I recently moved to Colorado Springs to escape some of the economic and social downward spiraling of what we lovingly called the "Rust Belt" upstate New York. So imagine my shock in hearing that El Paso County is "broke." Shock because taxpayers continue to fork over 30 percent or so of each paycheck and also pay 7.4 percent sales tax on everything they buy (which, to me, is double taxation, no matter how you look at it).
An obvious question: Where does all the money go?
Recently, volunteers for the county's nature centers, faced with complete elimination of any paycheck whatsoever, raised more than $85,000 in order to continue their own salaries for the coming year. As ludicrous as that seems, the El Paso County Health Department now threatens to stop all health inspections of tattoo shops and restaurants.
Not everyone gets a tattoo every day, but I'm pretty certain all the citizens of this county eat out at least once a week. Where is the concern?
I've attended several meetings in the past few months wherein more than 20 tattoo shops came together to protest this dangerous, foolish development. I learned the county needs to raise only $8,900 (approximately 10 percent of what the nature center volunteers were able to raise) to maintain inspections of the 50 or so tattoo shops in El Paso County.
Tattooing has always been a self-regulating industry. As a 37-year veteran, I've never worked without complete sterilization and hospital-style protocols. Tattoo artists are the ultimate outsiders; we've adopted and adapted our own rules to maintain public safety. Not all shops adhere, obviously, but the core group could pass any medical test and we do, annually, state to state.
We often have to teach health inspectors how to properly inspect our studios. But we do this because we care. State-of-the-art tattoo artists want mandated inspections for several reasons. People need assurance that their chosen shop is compliant with local regulations. We also could be blackballed by the military (a significant percentage of local shops' business) if it has concerns about any shop's standards.
Let's not forget that tattooing is, at its heart, a medical procedure. The skin is ruptured; the body is invaded; blood is present. Fatal diseases can be transmitted without proper protection.
Many people have a strong bias against tattooing. They say if people choose to defile their own bodies, they deserve what they get. It's an old argument; some even look to the Old Testament for justification. It is not my intention to argue pros or cons. However, one would have to be ignorant not to realize that damage from an unsafe shop reverberates throughout the family and community.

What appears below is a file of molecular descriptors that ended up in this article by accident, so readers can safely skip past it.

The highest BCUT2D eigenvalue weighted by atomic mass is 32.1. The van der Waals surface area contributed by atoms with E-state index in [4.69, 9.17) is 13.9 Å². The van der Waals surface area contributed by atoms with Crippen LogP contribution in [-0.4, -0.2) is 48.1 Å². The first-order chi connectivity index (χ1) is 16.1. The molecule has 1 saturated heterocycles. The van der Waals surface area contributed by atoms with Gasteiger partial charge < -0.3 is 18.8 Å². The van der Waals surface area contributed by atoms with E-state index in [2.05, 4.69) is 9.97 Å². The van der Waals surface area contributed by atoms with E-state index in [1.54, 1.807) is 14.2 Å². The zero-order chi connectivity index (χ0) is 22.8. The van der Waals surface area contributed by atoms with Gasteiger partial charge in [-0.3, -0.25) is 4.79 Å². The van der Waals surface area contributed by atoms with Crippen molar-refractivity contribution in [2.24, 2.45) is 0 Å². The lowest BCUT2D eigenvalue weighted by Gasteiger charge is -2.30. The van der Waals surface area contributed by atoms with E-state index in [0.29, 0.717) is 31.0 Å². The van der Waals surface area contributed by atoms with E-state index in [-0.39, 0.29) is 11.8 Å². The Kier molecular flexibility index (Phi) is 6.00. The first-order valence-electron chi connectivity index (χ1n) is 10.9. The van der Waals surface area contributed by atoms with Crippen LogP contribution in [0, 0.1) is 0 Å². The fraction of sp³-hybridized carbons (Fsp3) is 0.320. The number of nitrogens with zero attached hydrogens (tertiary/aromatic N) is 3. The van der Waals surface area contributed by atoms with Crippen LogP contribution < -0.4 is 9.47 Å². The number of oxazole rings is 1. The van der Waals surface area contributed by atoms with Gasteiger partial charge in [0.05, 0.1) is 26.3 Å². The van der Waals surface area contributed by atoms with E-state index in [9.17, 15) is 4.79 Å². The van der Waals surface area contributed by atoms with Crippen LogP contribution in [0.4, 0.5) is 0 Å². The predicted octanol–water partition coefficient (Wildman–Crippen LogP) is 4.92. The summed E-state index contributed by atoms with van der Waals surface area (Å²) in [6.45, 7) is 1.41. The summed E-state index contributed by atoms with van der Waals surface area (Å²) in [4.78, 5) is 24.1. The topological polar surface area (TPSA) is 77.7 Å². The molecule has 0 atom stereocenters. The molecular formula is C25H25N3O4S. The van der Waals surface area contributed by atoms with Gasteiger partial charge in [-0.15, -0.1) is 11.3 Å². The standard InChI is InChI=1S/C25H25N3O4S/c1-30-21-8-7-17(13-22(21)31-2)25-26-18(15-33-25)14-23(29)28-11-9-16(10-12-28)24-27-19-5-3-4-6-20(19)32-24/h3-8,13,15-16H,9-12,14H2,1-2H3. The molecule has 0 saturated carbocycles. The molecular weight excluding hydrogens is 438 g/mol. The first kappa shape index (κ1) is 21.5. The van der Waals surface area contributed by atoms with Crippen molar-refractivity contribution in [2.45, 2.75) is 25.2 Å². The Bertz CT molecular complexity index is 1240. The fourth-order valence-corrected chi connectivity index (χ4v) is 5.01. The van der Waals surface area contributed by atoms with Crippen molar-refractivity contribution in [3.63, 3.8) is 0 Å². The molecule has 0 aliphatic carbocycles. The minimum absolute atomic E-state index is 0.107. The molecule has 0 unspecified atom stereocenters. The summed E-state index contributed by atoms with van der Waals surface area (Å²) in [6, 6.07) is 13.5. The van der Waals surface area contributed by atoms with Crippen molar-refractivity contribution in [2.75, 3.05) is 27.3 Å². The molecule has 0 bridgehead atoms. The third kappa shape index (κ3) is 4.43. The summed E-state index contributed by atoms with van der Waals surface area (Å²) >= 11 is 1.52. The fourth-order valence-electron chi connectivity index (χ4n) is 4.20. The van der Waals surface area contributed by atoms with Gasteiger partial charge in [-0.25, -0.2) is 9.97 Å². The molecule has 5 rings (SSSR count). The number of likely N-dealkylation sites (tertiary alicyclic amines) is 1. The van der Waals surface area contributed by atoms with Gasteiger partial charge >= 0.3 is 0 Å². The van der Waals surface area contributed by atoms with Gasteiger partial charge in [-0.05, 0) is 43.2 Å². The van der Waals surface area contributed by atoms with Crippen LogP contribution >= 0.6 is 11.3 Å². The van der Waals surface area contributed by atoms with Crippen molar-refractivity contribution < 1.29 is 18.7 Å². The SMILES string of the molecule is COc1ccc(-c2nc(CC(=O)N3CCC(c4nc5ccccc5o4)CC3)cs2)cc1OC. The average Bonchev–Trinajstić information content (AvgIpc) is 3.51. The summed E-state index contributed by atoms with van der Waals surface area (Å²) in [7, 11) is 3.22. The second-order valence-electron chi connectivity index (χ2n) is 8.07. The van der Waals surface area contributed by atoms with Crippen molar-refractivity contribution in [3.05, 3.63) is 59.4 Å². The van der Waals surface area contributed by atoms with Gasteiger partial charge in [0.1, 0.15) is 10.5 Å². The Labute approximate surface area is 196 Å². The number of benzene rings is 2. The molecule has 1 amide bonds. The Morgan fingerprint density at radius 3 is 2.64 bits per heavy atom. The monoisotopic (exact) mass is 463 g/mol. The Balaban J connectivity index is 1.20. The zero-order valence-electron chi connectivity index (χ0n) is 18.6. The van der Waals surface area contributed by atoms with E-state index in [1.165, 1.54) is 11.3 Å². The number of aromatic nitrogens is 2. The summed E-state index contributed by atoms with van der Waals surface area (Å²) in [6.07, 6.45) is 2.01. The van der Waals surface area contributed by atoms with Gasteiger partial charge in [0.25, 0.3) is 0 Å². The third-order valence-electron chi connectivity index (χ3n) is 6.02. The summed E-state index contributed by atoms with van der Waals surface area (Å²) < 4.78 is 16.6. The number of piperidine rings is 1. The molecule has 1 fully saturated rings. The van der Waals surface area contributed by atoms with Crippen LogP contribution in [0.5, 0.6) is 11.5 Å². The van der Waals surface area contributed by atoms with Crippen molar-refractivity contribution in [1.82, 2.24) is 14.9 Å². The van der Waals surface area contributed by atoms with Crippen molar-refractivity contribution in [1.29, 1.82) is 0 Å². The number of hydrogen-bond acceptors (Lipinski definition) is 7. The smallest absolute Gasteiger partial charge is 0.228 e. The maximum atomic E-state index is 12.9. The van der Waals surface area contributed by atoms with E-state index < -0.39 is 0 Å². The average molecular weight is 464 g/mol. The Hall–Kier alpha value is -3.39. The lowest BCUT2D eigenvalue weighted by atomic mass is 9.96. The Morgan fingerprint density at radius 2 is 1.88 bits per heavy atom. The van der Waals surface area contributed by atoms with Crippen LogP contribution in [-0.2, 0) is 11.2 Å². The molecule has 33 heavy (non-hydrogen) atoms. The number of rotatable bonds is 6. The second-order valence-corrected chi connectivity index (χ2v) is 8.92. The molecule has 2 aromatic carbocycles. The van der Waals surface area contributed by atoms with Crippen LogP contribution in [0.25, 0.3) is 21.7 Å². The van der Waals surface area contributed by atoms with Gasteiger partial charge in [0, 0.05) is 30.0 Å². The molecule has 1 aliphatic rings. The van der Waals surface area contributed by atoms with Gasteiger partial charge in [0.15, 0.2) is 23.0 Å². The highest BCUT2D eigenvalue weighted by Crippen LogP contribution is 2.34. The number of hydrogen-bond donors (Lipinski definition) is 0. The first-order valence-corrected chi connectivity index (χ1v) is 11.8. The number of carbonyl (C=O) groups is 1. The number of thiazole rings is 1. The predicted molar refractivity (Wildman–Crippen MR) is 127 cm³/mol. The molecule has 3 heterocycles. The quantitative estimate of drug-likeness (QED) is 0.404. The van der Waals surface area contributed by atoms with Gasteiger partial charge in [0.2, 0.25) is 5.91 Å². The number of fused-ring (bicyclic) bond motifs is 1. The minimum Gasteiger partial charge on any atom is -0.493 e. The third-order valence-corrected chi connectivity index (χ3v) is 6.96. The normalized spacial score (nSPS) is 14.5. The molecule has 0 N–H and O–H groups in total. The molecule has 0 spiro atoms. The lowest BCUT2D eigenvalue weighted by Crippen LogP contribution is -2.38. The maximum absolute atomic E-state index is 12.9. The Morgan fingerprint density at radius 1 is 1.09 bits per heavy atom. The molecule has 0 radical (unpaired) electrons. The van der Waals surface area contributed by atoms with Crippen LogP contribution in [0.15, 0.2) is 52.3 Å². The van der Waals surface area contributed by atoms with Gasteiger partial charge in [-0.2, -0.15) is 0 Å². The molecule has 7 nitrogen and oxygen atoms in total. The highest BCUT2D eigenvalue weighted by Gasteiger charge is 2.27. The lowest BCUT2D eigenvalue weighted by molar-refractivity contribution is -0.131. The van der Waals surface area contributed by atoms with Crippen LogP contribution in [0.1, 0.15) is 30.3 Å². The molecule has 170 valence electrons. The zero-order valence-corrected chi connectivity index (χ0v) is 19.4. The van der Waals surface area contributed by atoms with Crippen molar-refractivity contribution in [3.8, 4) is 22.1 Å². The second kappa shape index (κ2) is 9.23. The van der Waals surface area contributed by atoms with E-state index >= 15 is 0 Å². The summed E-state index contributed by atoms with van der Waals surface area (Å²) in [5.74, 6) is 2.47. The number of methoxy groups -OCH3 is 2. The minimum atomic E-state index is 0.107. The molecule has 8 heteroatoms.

Regardless, one important point is being overlooked as the spotlight of this argument focuses solely on tattoo shops: This discontinuation of health inspections will apply to all restaurants and eateries across the Front Range as well.
According to John Suits, county board of health president, local restaurants will be inspected by state health officials once a year or (gasp!) every two years.
Be afraid. Be very afraid. Think about it: How often do you get a tattoo? How many times a year do you eat out?
Where is the public outcry? Where is a coalition of restaurant owners filling the auditorium to protest discontinuation of health inspections?
Every tattoo studio that cares (we know who they are) has donated $200 to $500 per shop to continue the inspection process. But the money sits dormant until the full $8,900 is raised. Hopefully we can come up with the rest otherwise our entire industry in Colorado Springs will suffer.
Why won't restaurants make the same kind of effort? They don't welcome health inspectors as tattoo shop owners do. At this point, I'd rather eat at a tattoo shop than at a local diner. Chew on that awhile.
If tattoo artists a group of true mavericks and free individualists can bond to fight for regular inspections, surely the food-industry folks can put their money where their mouths are.
Shanghai Kate Hellenbrand works at Pikes Peak Tattoo, 902 N. Circle Drive, #201. Contact her at firstname.lastname@example.org.
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